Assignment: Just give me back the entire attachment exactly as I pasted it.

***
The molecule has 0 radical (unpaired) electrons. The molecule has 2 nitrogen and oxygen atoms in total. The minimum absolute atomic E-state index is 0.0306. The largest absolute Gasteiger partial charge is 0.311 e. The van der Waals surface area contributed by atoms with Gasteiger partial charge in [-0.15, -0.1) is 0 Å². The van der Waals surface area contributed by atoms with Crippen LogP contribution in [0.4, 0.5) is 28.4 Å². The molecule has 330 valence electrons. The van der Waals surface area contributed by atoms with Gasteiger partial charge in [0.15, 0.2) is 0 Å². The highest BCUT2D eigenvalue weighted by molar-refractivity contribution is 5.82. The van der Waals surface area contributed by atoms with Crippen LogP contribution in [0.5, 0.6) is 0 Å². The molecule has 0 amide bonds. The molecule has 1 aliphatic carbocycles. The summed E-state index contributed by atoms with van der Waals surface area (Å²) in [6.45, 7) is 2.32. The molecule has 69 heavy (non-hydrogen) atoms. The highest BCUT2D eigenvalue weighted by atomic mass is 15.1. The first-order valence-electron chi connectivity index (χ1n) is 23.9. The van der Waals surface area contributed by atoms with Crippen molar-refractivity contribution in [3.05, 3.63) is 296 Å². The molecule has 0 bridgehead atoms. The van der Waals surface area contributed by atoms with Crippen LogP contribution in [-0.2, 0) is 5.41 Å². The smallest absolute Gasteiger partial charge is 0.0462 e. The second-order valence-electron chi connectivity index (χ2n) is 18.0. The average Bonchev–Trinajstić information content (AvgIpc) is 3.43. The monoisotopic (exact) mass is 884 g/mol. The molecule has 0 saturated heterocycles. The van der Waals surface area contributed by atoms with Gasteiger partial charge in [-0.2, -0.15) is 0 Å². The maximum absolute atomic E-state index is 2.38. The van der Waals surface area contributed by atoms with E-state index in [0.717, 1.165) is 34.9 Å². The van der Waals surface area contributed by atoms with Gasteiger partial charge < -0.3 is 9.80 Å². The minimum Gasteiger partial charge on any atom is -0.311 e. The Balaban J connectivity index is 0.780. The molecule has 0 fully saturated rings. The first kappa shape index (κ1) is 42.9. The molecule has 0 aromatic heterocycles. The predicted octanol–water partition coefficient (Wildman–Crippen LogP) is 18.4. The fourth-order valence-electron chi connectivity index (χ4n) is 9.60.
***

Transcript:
The molecule has 0 radical (unpaired) electrons. The molecule has 2 nitrogen and oxygen atoms in total. The minimum absolute atomic E-state index is 0.0306. The largest absolute Gasteiger partial charge is 0.311 e. The van der Waals surface area contributed by atoms with Gasteiger partial charge in [-0.15, -0.1) is 0 Å². The van der Waals surface area contributed by atoms with Crippen LogP contribution in [0.4, 0.5) is 28.4 Å². The molecule has 330 valence electrons. The van der Waals surface area contributed by atoms with Gasteiger partial charge in [0.15, 0.2) is 0 Å². The highest BCUT2D eigenvalue weighted by molar-refractivity contribution is 5.82. The van der Waals surface area contributed by atoms with Crippen LogP contribution in [0.5, 0.6) is 0 Å². The molecule has 0 amide bonds. The molecule has 1 aliphatic carbocycles. The summed E-state index contributed by atoms with van der Waals surface area (Å²) in [6.45, 7) is 2.32. The molecule has 69 heavy (non-hydrogen) atoms. The highest BCUT2D eigenvalue weighted by atomic mass is 15.1. The first-order valence-electron chi connectivity index (χ1n) is 23.9. The van der Waals surface area contributed by atoms with Crippen molar-refractivity contribution in [3.05, 3.63) is 296 Å². The molecule has 0 bridgehead atoms. The van der Waals surface area contributed by atoms with Crippen LogP contribution in [-0.2, 0) is 5.41 Å². The smallest absolute Gasteiger partial charge is 0.0462 e. The second-order valence-electron chi connectivity index (χ2n) is 18.0. The average Bonchev–Trinajstić information content (AvgIpc) is 3.43. The monoisotopic (exact) mass is 884 g/mol. The molecule has 0 saturated heterocycles. The van der Waals surface area contributed by atoms with Gasteiger partial charge in [-0.2, -0.15) is 0 Å². The maximum absolute atomic E-state index is 2.38. The van der Waals surface area contributed by atoms with E-state index in [0.717, 1.165) is 34.9 Å². The van der Waals surface area contributed by atoms with Gasteiger partial charge < -0.3 is 9.80 Å². The minimum Gasteiger partial charge on any atom is -0.311 e. The Balaban J connectivity index is 0.780. The molecule has 0 fully saturated rings. The first kappa shape index (κ1) is 42.9. The molecule has 0 aromatic heterocycles. The predicted octanol–water partition coefficient (Wildman–Crippen LogP) is 18.4. The fourth-order valence-electron chi connectivity index (χ4n) is 9.60.